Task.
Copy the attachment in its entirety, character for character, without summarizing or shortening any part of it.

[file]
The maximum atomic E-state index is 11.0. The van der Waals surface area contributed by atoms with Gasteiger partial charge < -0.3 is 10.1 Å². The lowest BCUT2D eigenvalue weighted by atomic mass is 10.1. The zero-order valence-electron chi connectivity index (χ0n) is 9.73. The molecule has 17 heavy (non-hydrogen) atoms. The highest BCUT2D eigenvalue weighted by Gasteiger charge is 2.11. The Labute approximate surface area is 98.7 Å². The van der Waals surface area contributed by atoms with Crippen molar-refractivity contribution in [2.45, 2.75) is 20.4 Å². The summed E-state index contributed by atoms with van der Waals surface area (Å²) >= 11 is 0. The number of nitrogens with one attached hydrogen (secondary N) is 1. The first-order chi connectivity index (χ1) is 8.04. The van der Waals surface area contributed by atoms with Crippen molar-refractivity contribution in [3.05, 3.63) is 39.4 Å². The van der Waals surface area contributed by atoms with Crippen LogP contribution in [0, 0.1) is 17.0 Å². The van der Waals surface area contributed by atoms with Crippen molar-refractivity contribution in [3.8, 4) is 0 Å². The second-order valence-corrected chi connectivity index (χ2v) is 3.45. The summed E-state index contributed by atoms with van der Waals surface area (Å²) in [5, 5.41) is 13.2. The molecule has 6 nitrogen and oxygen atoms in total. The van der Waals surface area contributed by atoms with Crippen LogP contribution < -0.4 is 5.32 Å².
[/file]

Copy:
The maximum atomic E-state index is 11.0. The van der Waals surface area contributed by atoms with Gasteiger partial charge < -0.3 is 10.1 Å². The lowest BCUT2D eigenvalue weighted by atomic mass is 10.1. The zero-order valence-electron chi connectivity index (χ0n) is 9.73. The molecule has 17 heavy (non-hydrogen) atoms. The highest BCUT2D eigenvalue weighted by Gasteiger charge is 2.11. The Labute approximate surface area is 98.7 Å². The van der Waals surface area contributed by atoms with Crippen molar-refractivity contribution in [2.45, 2.75) is 20.4 Å². The summed E-state index contributed by atoms with van der Waals surface area (Å²) >= 11 is 0. The number of nitrogens with one attached hydrogen (secondary N) is 1. The first-order chi connectivity index (χ1) is 8.04. The van der Waals surface area contributed by atoms with Crippen molar-refractivity contribution in [3.05, 3.63) is 39.4 Å². The van der Waals surface area contributed by atoms with Crippen LogP contribution in [0, 0.1) is 17.0 Å². The van der Waals surface area contributed by atoms with Crippen molar-refractivity contribution in [3.8, 4) is 0 Å². The second-order valence-corrected chi connectivity index (χ2v) is 3.45. The summed E-state index contributed by atoms with van der Waals surface area (Å²) in [5, 5.41) is 13.2. The molecule has 6 nitrogen and oxygen atoms in total. The van der Waals surface area contributed by atoms with Crippen LogP contribution < -0.4 is 5.32 Å².